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   Home >> Library index >> Bio-Waste >> Bio-waste disposal centres shortlisted
Bio-waste disposal centres shortlisted 
By Suhit Kelkar/TNN 

Mumbai: Faced with the growing problem of how to dispose of the piles of bio-medical waste, the Brihanmumbai Municipal Corporation (BMC) has shortlisted seven sites in the city to set up three or four waste disposal centres. 
Hospitals will also have to pay moreóRs 40 per kg of waste as opposed to the earlier Rs 18 per kg. Tenders for the waste disposal proposal are being scrutinised by the Maharashtra Pollution Control Board, the consultant for the bio-med waste disposal project. The city generates about three tonnes of bio-med waste daily. 
MPCB regional officer Bharat Nimbarte said the charges were necessary to make the centres financially viable for private sector operators. The Western and Eastern suburbs will get a centre each, while the city may get two. Each centre will cater to between 80,000 to one lakh beds. 
The shortlisted sites are: Vaikunthdham Cemetery at Mazgaon, the Hindu cemeteries at at E Moses Road, Cheetah Camp and Marve Road; a recreational ground plot at Anik village at the Malad lagoons, Deonar dumping ground and Centenary Hospital at Govandi.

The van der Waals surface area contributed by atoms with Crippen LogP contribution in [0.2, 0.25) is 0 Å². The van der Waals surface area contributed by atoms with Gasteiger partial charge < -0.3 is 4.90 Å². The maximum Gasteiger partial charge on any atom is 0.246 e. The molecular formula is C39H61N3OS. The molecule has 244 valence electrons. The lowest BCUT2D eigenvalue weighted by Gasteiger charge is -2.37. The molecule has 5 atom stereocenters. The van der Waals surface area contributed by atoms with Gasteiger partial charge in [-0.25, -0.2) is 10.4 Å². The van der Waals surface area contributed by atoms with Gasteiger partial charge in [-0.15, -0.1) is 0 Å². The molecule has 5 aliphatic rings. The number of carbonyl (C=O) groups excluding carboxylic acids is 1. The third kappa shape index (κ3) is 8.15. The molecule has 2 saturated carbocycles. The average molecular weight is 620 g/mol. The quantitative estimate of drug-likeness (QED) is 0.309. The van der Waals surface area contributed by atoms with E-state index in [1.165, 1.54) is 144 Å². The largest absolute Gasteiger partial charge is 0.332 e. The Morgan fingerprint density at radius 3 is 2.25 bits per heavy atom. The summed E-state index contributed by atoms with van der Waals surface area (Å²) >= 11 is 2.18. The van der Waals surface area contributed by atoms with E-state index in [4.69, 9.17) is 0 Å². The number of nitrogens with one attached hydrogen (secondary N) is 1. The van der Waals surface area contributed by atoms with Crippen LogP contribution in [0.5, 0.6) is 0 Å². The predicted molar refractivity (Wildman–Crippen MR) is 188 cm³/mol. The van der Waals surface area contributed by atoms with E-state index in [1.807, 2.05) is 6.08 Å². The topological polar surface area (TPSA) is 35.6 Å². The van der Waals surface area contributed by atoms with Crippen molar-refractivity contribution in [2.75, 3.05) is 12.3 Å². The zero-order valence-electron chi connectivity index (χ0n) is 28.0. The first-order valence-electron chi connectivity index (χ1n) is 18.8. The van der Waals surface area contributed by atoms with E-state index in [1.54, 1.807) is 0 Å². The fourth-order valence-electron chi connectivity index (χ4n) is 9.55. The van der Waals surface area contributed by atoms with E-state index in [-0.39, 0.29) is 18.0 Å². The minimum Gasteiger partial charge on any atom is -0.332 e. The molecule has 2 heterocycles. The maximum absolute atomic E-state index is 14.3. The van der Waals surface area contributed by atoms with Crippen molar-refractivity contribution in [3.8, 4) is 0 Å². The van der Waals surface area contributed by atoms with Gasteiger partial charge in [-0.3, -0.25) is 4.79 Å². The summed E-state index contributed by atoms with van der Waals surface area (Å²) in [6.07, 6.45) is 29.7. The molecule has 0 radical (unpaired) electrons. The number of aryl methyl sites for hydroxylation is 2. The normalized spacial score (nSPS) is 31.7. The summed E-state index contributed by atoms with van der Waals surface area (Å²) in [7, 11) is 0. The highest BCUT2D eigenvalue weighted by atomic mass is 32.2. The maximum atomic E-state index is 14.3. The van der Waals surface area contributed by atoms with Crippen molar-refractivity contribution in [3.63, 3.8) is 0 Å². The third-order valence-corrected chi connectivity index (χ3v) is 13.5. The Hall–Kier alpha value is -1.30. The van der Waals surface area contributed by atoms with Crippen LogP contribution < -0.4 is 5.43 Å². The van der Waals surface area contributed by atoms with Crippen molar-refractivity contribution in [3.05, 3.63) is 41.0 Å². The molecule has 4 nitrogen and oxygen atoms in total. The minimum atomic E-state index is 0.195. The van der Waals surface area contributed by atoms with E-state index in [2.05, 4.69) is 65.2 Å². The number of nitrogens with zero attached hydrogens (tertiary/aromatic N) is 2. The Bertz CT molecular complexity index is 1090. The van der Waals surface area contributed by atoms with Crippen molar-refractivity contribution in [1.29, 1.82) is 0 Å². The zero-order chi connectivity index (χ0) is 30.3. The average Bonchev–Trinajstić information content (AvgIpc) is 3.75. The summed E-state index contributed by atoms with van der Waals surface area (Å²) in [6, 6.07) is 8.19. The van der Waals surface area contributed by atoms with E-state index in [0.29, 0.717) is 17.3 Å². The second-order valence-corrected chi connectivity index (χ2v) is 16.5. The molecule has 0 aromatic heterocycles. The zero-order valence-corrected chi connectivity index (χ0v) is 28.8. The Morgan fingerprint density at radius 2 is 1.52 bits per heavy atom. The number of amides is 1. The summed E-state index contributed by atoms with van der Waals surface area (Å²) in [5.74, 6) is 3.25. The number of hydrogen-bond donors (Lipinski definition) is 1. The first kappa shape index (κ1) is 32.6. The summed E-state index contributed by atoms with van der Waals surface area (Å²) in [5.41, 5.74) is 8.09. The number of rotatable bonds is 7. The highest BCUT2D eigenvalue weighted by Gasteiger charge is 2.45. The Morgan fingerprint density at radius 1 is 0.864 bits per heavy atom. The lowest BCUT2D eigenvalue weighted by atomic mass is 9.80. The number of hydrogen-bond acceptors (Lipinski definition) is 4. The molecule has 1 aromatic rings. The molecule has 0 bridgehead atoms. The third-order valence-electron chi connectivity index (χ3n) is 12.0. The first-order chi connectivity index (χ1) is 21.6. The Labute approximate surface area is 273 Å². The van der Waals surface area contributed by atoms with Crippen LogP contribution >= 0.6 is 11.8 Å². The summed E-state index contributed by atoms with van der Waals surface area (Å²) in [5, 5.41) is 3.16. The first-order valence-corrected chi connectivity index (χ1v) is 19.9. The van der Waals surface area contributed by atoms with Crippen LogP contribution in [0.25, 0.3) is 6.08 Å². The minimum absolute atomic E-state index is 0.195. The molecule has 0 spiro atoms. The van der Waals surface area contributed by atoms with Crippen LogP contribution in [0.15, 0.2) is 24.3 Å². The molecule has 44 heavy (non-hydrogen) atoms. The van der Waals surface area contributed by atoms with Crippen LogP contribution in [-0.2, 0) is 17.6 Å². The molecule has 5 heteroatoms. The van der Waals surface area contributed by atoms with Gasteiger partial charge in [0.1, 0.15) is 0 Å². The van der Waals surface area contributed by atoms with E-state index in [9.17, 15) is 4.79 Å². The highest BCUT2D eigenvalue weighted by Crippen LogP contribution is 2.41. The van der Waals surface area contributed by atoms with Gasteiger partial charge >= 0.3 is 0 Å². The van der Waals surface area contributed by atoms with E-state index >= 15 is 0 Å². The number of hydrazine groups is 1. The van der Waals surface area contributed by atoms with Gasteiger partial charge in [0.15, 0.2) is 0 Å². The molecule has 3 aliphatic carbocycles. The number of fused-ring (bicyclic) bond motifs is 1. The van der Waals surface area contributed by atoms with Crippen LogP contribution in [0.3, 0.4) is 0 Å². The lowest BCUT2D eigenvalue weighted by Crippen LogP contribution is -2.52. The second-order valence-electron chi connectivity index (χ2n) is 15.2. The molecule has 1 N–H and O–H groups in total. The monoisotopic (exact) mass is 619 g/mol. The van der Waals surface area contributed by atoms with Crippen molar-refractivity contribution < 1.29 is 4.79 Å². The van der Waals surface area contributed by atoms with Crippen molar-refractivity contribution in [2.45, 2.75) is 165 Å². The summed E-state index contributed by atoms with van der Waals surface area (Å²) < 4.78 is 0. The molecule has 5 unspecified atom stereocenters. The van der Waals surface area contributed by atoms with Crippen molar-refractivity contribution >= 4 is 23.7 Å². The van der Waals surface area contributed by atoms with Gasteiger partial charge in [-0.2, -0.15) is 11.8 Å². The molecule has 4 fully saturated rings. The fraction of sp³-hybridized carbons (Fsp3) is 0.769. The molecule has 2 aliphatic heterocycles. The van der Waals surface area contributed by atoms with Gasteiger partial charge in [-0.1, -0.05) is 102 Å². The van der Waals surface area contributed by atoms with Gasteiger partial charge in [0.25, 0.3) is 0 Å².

According to the project proposal document, the centres will be run by private operators without any capital or manpower contribution from the BMC. The operator will also have to transport the waste from the hospital to the centre. The municipalityís role is restricted to leasing land to operators and supplying water to the centres. 
This emphasis on private initiative is the result of the BMC burning its fingers on its previous bio-med waste disposal when it was forced to shut down its incinerator at Sewri in 2003 after residents complained of respiratory problems caused by pollution. There were other problems: last year, a contractor in charge of transporting waste to Sewri reportedly sold it in the market. 
Now the Sewri facility is used only to sterilise non-incinerable waste by autoclaving it. Since 2003, incinerable waste has been transported to Taloja to be disposed of by a private company. The BMC is worried because the highly infectious waste is trucked to Taloja through bustling residential areas. Also, hospitals are unhappy with the high transport costs.